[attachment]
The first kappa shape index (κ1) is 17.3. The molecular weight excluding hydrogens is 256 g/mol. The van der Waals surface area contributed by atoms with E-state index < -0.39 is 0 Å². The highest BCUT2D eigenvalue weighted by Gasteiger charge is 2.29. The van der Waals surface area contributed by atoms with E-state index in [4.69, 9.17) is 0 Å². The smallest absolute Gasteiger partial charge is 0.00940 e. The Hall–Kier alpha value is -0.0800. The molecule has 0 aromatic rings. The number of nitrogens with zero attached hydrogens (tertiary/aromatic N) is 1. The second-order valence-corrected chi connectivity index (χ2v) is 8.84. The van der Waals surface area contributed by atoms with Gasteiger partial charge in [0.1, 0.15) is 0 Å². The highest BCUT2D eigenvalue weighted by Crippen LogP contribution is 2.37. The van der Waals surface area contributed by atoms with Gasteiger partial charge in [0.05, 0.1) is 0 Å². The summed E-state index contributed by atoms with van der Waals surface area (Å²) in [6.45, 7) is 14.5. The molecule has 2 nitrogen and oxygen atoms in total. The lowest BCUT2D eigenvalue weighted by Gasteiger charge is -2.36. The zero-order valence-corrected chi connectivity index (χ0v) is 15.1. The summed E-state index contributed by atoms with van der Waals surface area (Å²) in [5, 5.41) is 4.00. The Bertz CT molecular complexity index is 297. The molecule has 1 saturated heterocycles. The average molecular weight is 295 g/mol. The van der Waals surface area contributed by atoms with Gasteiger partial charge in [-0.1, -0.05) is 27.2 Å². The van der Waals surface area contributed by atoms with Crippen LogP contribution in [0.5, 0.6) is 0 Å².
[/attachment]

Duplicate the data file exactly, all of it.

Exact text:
The first kappa shape index (κ1) is 17.3. The molecular weight excluding hydrogens is 256 g/mol. The van der Waals surface area contributed by atoms with E-state index < -0.39 is 0 Å². The highest BCUT2D eigenvalue weighted by Gasteiger charge is 2.29. The van der Waals surface area contributed by atoms with E-state index in [4.69, 9.17) is 0 Å². The smallest absolute Gasteiger partial charge is 0.00940 e. The Hall–Kier alpha value is -0.0800. The molecule has 0 aromatic rings. The number of nitrogens with zero attached hydrogens (tertiary/aromatic N) is 1. The second-order valence-corrected chi connectivity index (χ2v) is 8.84. The van der Waals surface area contributed by atoms with Gasteiger partial charge in [0.1, 0.15) is 0 Å². The highest BCUT2D eigenvalue weighted by Crippen LogP contribution is 2.37. The van der Waals surface area contributed by atoms with Gasteiger partial charge in [0.05, 0.1) is 0 Å². The summed E-state index contributed by atoms with van der Waals surface area (Å²) in [6.45, 7) is 14.5. The molecule has 2 nitrogen and oxygen atoms in total. The lowest BCUT2D eigenvalue weighted by Gasteiger charge is -2.36. The zero-order valence-corrected chi connectivity index (χ0v) is 15.1. The summed E-state index contributed by atoms with van der Waals surface area (Å²) in [5, 5.41) is 4.00. The Bertz CT molecular complexity index is 297. The molecule has 1 saturated heterocycles. The average molecular weight is 295 g/mol. The van der Waals surface area contributed by atoms with Gasteiger partial charge in [-0.1, -0.05) is 27.2 Å². The van der Waals surface area contributed by atoms with Crippen LogP contribution in [0.5, 0.6) is 0 Å².